Others are interested in Valmet as well. A Swiss Government prosecutor said last week that he is examining Valmet's ties to the Bank of New York.

A Daunting Troika

All the interest from law enforcement officials in the dealings of Russian businessmen rankles Mr. Khodorkovsky. In the telephone interview late last month, he suggested that Russian politicians controlled a large portion of the funds being examined for money laundering at the Bank of New York, asserting that the officials sent their money abroad before Russia's financial collapse last year. It is a theory that many Russians, including Boris Y. Nemtsov, a former First Deputy Prime Minister, -- say is extremely credible.

The theory, while perhaps Mr. Khodorkovsky's opening salvo against politicians anxious to investigate his dealings, also points out some difficulties of tackling corruption in Russia.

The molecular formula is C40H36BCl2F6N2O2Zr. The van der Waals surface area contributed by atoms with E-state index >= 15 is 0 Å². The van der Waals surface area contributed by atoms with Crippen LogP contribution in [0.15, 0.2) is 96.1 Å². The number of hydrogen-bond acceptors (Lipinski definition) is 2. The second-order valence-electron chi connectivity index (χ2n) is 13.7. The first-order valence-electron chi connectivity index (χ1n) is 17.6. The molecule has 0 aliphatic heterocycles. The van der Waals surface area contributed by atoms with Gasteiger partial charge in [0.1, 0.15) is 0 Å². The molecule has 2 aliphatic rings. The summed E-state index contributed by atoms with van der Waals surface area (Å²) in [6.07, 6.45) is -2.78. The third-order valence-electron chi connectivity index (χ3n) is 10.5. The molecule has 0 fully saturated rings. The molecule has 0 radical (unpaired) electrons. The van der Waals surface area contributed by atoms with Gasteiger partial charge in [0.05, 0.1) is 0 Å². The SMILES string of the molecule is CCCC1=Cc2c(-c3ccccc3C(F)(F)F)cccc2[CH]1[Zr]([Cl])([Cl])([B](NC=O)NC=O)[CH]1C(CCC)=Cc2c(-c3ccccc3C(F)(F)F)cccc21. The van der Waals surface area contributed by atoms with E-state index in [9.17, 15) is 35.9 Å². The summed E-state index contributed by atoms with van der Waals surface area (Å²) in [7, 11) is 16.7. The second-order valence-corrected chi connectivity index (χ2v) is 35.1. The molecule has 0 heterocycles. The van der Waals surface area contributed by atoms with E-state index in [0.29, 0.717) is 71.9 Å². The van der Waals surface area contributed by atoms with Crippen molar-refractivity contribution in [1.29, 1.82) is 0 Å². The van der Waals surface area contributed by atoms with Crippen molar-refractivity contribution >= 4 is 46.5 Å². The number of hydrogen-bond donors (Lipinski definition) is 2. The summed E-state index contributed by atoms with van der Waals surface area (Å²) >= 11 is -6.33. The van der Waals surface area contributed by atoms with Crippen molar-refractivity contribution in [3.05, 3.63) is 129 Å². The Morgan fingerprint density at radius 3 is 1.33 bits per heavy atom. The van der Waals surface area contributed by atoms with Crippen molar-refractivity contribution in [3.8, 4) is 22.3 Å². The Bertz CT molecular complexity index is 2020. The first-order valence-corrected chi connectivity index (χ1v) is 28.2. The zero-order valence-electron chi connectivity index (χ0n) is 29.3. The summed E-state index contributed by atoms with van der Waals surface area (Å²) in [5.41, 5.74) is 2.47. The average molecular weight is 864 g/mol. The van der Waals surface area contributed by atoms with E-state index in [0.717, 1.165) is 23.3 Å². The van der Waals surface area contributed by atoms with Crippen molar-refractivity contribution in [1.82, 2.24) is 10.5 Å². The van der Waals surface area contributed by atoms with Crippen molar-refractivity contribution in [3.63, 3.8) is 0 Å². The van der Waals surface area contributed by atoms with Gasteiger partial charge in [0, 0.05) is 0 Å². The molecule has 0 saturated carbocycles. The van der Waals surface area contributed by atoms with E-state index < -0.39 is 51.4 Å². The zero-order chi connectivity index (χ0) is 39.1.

While wrongdoing in the Russian worlds of politics, business and organized crime is often discussed separately, denizens of these groups typically rub shoulders in their dealings, and this powerful troika presents a tremendous hurdle to meaningful reform. As long as that is the case, few observers of Russia are optimistic about the country's future.

''The problem with Russia is that the Government, business and organized crime are so closely involved with one another that it is very hard to find clean institutions to work with,'' said R. James Woolsey, a former director of the Central Intelligence Agency and now a lawyer in Washington. ''Right now, I don't think you can put any real money into Russia without its getting stolen.'' - notes The New York Times in the article “Follow the Money, if You Can